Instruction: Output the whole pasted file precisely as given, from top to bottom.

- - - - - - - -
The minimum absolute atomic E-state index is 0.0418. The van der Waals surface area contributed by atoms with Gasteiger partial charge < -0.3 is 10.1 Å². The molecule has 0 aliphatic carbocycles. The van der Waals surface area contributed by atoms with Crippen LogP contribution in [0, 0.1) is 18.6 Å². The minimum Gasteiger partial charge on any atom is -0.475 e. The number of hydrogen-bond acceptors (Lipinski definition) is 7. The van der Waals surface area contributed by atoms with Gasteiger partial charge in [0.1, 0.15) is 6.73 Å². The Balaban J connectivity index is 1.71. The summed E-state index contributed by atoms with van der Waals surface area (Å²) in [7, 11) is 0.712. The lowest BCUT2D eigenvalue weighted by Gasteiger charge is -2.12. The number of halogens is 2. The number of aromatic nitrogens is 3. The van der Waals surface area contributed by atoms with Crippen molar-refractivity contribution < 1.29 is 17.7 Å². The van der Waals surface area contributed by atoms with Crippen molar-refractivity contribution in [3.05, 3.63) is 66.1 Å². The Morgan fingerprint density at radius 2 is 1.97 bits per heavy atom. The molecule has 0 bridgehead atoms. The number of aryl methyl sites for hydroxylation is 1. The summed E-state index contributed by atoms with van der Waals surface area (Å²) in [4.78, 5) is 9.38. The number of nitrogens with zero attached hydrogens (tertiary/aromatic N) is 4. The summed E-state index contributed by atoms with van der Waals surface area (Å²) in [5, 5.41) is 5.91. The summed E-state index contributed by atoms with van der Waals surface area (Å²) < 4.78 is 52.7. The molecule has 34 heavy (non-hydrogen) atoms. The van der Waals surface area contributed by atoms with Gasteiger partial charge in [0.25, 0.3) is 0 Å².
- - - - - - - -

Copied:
The minimum absolute atomic E-state index is 0.0418. The van der Waals surface area contributed by atoms with Gasteiger partial charge < -0.3 is 10.1 Å². The molecule has 0 aliphatic carbocycles. The van der Waals surface area contributed by atoms with Crippen LogP contribution in [0, 0.1) is 18.6 Å². The minimum Gasteiger partial charge on any atom is -0.475 e. The number of hydrogen-bond acceptors (Lipinski definition) is 7. The van der Waals surface area contributed by atoms with Gasteiger partial charge in [0.1, 0.15) is 6.73 Å². The Balaban J connectivity index is 1.71. The summed E-state index contributed by atoms with van der Waals surface area (Å²) in [7, 11) is 0.712. The lowest BCUT2D eigenvalue weighted by Gasteiger charge is -2.12. The number of halogens is 2. The number of aromatic nitrogens is 3. The van der Waals surface area contributed by atoms with Crippen molar-refractivity contribution < 1.29 is 17.7 Å². The van der Waals surface area contributed by atoms with Crippen molar-refractivity contribution in [3.05, 3.63) is 66.1 Å². The Morgan fingerprint density at radius 2 is 1.97 bits per heavy atom. The molecule has 0 bridgehead atoms. The number of aryl methyl sites for hydroxylation is 1. The summed E-state index contributed by atoms with van der Waals surface area (Å²) in [4.78, 5) is 9.38. The number of nitrogens with zero attached hydrogens (tertiary/aromatic N) is 4. The summed E-state index contributed by atoms with van der Waals surface area (Å²) in [5, 5.41) is 5.91. The summed E-state index contributed by atoms with van der Waals surface area (Å²) < 4.78 is 52.7. The molecule has 34 heavy (non-hydrogen) atoms. The van der Waals surface area contributed by atoms with Gasteiger partial charge in [0.25, 0.3) is 0 Å².